Steve Jobs Patent Stands out in Apple Infringement Case against Motorola

Scott Daniels | November 3, 2010

Apple filed two complaints (here and here) in the Western District of Wisconsin last Friday, accusing Motorola of infringing a series of Apple patents.  The accused products are imported “mobile devices and related software,” specifically, “the Droid, Droid 2, Droid X, Cliq, Cliq XT, BackFlip, Devour A555, Devour i1, and Charm.”

One patent in particular stands out – U.S. Patent No. 7,479,949, entitled “Touch Screen Device, Method, and Graphical User Interface for Determining Commands by Applying Heuristics” – because it has already survived a reexamination request.  In April EMG Technology filed a substantial reexamination request, asserting a long series of potential prior art rejections against each of the ‘949 claims.  In June the PTO refused to grant reexamination, finding that the request had failed to raise even a single substantial new question (SNQ) of patentability with respect to the ‘949 claims.  EMG has not petitioned the PTO to reconsider.  The PTO’s refusal to grant reexamination will certainly enhance the validity of the ‘949 claims.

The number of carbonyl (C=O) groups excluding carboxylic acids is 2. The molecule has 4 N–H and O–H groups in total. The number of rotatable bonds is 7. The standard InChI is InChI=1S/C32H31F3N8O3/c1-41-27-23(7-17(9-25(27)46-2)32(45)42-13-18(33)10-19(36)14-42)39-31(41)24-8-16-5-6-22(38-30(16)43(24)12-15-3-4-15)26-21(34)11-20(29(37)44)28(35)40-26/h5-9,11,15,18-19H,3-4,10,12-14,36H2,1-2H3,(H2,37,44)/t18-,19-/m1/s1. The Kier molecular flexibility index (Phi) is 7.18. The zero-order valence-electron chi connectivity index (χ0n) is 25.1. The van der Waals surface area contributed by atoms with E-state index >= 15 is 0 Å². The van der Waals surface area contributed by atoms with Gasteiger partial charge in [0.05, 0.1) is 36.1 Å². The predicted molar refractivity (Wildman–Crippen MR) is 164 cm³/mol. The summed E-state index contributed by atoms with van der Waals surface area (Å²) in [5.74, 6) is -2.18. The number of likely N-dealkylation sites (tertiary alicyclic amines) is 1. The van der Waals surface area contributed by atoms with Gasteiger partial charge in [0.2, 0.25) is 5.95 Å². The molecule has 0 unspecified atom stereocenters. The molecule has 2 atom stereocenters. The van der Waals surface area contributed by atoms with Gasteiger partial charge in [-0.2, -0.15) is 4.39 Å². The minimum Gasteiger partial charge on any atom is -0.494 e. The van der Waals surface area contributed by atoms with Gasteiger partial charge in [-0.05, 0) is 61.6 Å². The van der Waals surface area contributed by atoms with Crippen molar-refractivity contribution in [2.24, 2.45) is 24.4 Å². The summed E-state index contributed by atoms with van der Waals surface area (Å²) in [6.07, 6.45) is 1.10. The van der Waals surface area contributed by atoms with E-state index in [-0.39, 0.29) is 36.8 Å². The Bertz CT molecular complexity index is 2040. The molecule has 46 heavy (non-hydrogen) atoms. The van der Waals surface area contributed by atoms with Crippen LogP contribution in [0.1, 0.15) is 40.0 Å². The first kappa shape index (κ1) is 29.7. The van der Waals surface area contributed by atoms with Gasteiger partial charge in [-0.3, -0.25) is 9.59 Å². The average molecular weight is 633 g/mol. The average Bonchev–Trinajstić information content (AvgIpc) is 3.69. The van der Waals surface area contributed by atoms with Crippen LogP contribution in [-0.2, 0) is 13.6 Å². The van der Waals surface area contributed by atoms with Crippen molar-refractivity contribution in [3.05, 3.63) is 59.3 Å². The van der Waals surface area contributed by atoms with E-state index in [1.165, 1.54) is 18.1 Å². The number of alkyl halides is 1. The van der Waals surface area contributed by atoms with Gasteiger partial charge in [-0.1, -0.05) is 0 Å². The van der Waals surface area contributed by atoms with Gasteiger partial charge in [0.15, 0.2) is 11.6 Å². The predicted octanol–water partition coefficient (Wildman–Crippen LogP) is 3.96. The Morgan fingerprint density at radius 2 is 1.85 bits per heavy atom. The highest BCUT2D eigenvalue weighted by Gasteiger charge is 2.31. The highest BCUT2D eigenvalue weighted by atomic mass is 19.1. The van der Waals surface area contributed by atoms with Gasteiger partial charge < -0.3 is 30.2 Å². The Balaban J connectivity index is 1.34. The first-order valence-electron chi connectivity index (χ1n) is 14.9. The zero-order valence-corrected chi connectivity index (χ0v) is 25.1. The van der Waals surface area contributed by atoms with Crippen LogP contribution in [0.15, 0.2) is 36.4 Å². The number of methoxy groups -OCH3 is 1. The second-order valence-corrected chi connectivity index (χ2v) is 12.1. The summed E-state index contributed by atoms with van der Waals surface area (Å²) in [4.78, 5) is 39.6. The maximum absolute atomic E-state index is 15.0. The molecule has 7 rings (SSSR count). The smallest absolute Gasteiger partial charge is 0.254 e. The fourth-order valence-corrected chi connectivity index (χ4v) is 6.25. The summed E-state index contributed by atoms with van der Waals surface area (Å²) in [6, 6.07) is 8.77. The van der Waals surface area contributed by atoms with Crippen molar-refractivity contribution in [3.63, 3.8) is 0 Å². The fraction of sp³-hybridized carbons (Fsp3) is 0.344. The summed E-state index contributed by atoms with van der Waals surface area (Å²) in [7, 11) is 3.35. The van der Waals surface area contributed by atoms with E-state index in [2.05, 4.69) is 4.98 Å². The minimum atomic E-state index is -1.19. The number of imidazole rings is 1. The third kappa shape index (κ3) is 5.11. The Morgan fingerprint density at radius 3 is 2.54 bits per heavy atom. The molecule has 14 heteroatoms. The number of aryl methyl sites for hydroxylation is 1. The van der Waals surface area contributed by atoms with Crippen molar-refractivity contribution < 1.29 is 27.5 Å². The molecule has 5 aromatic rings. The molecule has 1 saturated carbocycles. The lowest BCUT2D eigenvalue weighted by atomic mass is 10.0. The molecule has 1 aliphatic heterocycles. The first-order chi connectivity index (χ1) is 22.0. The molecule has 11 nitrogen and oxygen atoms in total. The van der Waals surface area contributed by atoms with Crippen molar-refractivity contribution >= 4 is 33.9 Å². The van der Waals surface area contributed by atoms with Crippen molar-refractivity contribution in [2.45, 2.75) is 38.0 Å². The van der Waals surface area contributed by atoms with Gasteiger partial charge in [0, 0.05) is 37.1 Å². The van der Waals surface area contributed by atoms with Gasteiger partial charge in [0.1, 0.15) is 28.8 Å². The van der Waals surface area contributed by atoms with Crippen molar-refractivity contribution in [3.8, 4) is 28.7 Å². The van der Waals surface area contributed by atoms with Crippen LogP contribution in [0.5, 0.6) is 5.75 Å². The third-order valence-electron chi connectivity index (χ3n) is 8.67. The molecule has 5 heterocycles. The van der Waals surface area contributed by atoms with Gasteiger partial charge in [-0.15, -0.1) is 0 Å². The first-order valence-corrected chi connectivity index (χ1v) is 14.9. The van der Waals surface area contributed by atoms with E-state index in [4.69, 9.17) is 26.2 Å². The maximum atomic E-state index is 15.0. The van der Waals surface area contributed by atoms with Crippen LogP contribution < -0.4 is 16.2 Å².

Apple may also enjoy a certain psychological victory with respect to its other patents-in-suit – presumably Apple’s opponents selected for reexamination the patent most vulnerable to attack.  Accordingly, the failure to obtain a grant of reexamination against the ‘949 patent may make Apple’s other patents seem more formidable.

The ‘949 patent also stands out because it names 25 inventors, among them Steve Jobs.

Earlier this year, Apple sued Nokia and HTC for infringement of a number of patents, including the ‘949 patent.

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